Projektbeispiel: Calculation of Large Industrial Lock Systems

Lock system represented as a directed acyclic graph

The goal of this CTI-project was to develop a software tool for the automatic calculation of lock systems.

While electronic locks become more available, mechanical lock systems remain an actual standard. Modern cylinder locks are precision manufactured with tolerances in the micron range.

Mechanical locks face a number of constraints. The most obvious one is a dimensional constraint limiting for example the number of pins inside a cylinder. Another one is a security constraint limiting the freedom in distributing pins on the available positions, e.g. there must be at least one pin on each side.

Thus, the number of cylinders that can be manufactured is limited. A KESO customer specifies which key opens which door, i.e. cylinder. This can be represented by a lock matrix. This matrix is usually complex and large, e.g. for a hospital, large enterprise or the like.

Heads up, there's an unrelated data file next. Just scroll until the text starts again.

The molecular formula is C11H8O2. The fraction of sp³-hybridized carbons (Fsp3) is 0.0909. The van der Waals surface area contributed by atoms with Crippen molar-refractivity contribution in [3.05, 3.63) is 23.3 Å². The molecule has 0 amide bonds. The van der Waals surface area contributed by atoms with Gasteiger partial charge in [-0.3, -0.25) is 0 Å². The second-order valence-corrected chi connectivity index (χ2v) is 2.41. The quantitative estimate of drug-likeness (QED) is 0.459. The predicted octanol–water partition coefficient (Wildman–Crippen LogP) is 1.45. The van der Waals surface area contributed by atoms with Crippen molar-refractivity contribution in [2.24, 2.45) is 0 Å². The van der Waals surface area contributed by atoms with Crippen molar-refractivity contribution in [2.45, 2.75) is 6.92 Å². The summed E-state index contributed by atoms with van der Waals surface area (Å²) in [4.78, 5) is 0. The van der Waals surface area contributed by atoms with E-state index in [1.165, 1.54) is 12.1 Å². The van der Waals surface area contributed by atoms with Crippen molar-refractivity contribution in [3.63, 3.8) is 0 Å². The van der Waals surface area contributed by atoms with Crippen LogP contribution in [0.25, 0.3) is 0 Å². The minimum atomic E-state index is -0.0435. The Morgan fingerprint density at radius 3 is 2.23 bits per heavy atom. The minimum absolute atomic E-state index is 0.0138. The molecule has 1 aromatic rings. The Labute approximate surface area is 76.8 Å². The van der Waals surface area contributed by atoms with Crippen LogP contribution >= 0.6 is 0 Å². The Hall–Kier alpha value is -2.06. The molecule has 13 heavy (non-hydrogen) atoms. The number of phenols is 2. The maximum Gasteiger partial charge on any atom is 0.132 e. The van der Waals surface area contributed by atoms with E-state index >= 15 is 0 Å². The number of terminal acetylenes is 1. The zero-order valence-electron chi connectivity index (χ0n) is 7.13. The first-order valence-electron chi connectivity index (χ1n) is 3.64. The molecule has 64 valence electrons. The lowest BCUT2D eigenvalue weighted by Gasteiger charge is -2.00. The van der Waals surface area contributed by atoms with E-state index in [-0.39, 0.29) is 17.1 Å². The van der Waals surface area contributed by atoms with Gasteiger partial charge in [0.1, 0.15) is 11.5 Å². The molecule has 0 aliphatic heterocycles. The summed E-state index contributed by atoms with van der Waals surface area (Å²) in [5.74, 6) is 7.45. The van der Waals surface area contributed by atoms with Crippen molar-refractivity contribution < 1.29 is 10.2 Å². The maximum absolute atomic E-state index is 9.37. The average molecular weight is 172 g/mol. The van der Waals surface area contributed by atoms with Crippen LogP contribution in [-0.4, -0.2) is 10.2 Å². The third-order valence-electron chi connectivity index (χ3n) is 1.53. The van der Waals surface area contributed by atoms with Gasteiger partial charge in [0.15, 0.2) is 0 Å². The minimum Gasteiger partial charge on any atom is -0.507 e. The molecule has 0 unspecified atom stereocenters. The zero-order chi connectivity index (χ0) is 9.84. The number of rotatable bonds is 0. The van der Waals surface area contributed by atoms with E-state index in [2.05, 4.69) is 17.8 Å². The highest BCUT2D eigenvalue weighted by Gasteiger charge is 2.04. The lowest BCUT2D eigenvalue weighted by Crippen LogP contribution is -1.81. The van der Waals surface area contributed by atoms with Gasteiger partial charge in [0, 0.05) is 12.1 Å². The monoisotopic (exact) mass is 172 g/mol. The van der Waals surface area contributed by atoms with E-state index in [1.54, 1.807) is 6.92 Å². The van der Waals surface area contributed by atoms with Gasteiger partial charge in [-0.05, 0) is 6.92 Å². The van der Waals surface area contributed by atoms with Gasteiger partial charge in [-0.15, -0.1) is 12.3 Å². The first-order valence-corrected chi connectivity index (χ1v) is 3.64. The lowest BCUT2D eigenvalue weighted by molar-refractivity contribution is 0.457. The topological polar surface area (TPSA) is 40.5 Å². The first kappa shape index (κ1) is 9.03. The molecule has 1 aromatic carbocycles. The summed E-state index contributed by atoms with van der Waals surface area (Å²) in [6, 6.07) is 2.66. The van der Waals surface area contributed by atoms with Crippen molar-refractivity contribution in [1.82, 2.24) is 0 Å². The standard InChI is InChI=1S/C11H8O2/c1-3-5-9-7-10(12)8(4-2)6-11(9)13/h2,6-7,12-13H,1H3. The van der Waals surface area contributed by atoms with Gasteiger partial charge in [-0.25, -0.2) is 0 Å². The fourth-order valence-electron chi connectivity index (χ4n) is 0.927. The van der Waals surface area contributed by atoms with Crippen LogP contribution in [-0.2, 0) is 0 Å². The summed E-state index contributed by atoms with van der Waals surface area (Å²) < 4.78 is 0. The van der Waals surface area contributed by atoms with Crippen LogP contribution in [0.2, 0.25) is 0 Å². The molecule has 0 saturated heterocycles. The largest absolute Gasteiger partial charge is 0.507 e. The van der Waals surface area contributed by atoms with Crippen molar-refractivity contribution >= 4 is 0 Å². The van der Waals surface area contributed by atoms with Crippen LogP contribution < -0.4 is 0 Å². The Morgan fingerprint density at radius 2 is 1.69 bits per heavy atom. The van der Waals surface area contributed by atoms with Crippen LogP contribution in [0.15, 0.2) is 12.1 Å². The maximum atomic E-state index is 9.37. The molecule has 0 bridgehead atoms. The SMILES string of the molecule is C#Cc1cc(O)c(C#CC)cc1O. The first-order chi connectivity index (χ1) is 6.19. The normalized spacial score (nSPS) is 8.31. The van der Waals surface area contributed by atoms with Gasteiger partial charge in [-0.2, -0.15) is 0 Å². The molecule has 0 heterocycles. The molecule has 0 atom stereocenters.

Alternatively, the lock system matrix can be represented as a directed acyclic graph. A key opens a cylinder if there exists a path connecting the cylinder and the key. Note that for a given choice of cylinders the keys can be constructed from the lock graph, but for most choices of cylinders there will be at least one key violating a must not open relation.

The difficulty is to determine a subset of the ca. 600’000 KESO cylinders that can be manufactured such that the correct lock system structure is obtained. This is a very difficult problem, which cannot be solved deterministically. We therefore used a stochastic method based on principles drawn from statistical physics combined with some deterministic ingredients.

The developed software tool was tested using 22 lock systems provided by KESO. The benchmark data consisted of a cross-section of eight representative core problems supplemented by a selection of problems collected during one working day at the KESO facility. The tool successfully computed all the benchmark cases, most within a few seconds. The largest problem consisting of 3114 cylinders and 3688 keys was computed in less than an hour.